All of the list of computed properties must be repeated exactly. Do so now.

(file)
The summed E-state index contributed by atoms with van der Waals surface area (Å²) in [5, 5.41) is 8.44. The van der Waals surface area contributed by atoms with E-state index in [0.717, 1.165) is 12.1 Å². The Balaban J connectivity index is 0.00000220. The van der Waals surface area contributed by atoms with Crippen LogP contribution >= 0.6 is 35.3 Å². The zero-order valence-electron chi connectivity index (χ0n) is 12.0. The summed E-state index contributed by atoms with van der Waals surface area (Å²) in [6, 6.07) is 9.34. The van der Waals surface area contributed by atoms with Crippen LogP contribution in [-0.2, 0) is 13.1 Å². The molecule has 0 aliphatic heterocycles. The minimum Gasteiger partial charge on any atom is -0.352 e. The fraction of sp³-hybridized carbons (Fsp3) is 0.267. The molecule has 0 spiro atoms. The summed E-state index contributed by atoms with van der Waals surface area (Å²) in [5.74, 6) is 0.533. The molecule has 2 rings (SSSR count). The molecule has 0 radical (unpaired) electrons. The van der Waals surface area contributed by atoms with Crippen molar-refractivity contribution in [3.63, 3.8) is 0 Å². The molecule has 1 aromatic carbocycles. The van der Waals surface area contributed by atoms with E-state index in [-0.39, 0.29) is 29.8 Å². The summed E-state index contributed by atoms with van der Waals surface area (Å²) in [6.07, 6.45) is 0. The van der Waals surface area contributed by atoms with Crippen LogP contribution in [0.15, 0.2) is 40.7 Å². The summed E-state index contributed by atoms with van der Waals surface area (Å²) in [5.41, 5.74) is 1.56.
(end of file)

The summed E-state index contributed by atoms with van der Waals surface area (Å²) in [5, 5.41) is 8.44. The van der Waals surface area contributed by atoms with E-state index in [0.717, 1.165) is 12.1 Å². The Balaban J connectivity index is 0.00000220. The van der Waals surface area contributed by atoms with Crippen LogP contribution >= 0.6 is 35.3 Å². The zero-order valence-electron chi connectivity index (χ0n) is 12.0. The summed E-state index contributed by atoms with van der Waals surface area (Å²) in [6, 6.07) is 9.34. The van der Waals surface area contributed by atoms with Crippen LogP contribution in [-0.2, 0) is 13.1 Å². The molecule has 0 aliphatic heterocycles. The minimum Gasteiger partial charge on any atom is -0.352 e. The fraction of sp³-hybridized carbons (Fsp3) is 0.267. The molecule has 0 spiro atoms. The summed E-state index contributed by atoms with van der Waals surface area (Å²) in [5.74, 6) is 0.533. The molecule has 2 rings (SSSR count). The molecule has 0 radical (unpaired) electrons. The van der Waals surface area contributed by atoms with Crippen molar-refractivity contribution in [3.63, 3.8) is 0 Å². The molecule has 1 aromatic carbocycles. The van der Waals surface area contributed by atoms with E-state index in [-0.39, 0.29) is 29.8 Å². The summed E-state index contributed by atoms with van der Waals surface area (Å²) in [6.07, 6.45) is 0. The van der Waals surface area contributed by atoms with Crippen LogP contribution in [0.15, 0.2) is 40.7 Å². The summed E-state index contributed by atoms with van der Waals surface area (Å²) in [5.41, 5.74) is 1.56.